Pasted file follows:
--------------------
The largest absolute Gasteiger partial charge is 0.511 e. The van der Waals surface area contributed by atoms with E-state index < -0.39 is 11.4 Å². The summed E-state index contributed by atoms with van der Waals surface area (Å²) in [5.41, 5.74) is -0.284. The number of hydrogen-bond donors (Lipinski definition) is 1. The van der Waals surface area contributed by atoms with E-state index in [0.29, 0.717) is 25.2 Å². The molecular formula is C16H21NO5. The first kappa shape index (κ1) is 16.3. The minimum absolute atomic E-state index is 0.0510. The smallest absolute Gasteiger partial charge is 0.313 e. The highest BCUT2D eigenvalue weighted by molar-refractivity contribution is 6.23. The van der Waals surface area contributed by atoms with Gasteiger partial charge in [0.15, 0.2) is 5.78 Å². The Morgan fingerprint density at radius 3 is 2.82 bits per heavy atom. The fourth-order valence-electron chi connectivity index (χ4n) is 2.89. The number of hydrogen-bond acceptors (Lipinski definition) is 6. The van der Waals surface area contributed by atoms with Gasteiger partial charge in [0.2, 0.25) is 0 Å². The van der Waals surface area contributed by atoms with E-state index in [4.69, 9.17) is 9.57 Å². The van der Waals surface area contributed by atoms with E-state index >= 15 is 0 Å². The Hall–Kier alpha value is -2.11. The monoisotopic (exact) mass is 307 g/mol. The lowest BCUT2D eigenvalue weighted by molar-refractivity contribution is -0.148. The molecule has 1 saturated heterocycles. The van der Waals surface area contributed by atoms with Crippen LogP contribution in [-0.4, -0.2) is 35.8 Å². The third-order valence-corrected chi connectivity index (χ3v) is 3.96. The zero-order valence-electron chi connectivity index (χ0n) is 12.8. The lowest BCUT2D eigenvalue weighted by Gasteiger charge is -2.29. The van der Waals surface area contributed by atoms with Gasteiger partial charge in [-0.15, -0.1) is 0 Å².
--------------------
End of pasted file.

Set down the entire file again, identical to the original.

The largest absolute Gasteiger partial charge is 0.511 e. The van der Waals surface area contributed by atoms with E-state index < -0.39 is 11.4 Å². The summed E-state index contributed by atoms with van der Waals surface area (Å²) in [5.41, 5.74) is -0.284. The number of hydrogen-bond donors (Lipinski definition) is 1. The van der Waals surface area contributed by atoms with E-state index in [0.29, 0.717) is 25.2 Å². The molecular formula is C16H21NO5. The first kappa shape index (κ1) is 16.3. The minimum absolute atomic E-state index is 0.0510. The smallest absolute Gasteiger partial charge is 0.313 e. The highest BCUT2D eigenvalue weighted by molar-refractivity contribution is 6.23. The van der Waals surface area contributed by atoms with Gasteiger partial charge in [0.15, 0.2) is 5.78 Å². The Morgan fingerprint density at radius 3 is 2.82 bits per heavy atom. The fourth-order valence-electron chi connectivity index (χ4n) is 2.89. The number of hydrogen-bond acceptors (Lipinski definition) is 6. The van der Waals surface area contributed by atoms with Gasteiger partial charge in [0.2, 0.25) is 0 Å². The van der Waals surface area contributed by atoms with E-state index in [4.69, 9.17) is 9.57 Å². The van der Waals surface area contributed by atoms with E-state index >= 15 is 0 Å². The Hall–Kier alpha value is -2.11. The monoisotopic (exact) mass is 307 g/mol. The lowest BCUT2D eigenvalue weighted by molar-refractivity contribution is -0.148. The molecule has 1 saturated heterocycles. The van der Waals surface area contributed by atoms with Crippen LogP contribution in [-0.4, -0.2) is 35.8 Å². The third-order valence-corrected chi connectivity index (χ3v) is 3.96. The zero-order valence-electron chi connectivity index (χ0n) is 12.8. The lowest BCUT2D eigenvalue weighted by Gasteiger charge is -2.29. The van der Waals surface area contributed by atoms with Gasteiger partial charge in [-0.15, -0.1) is 0 Å².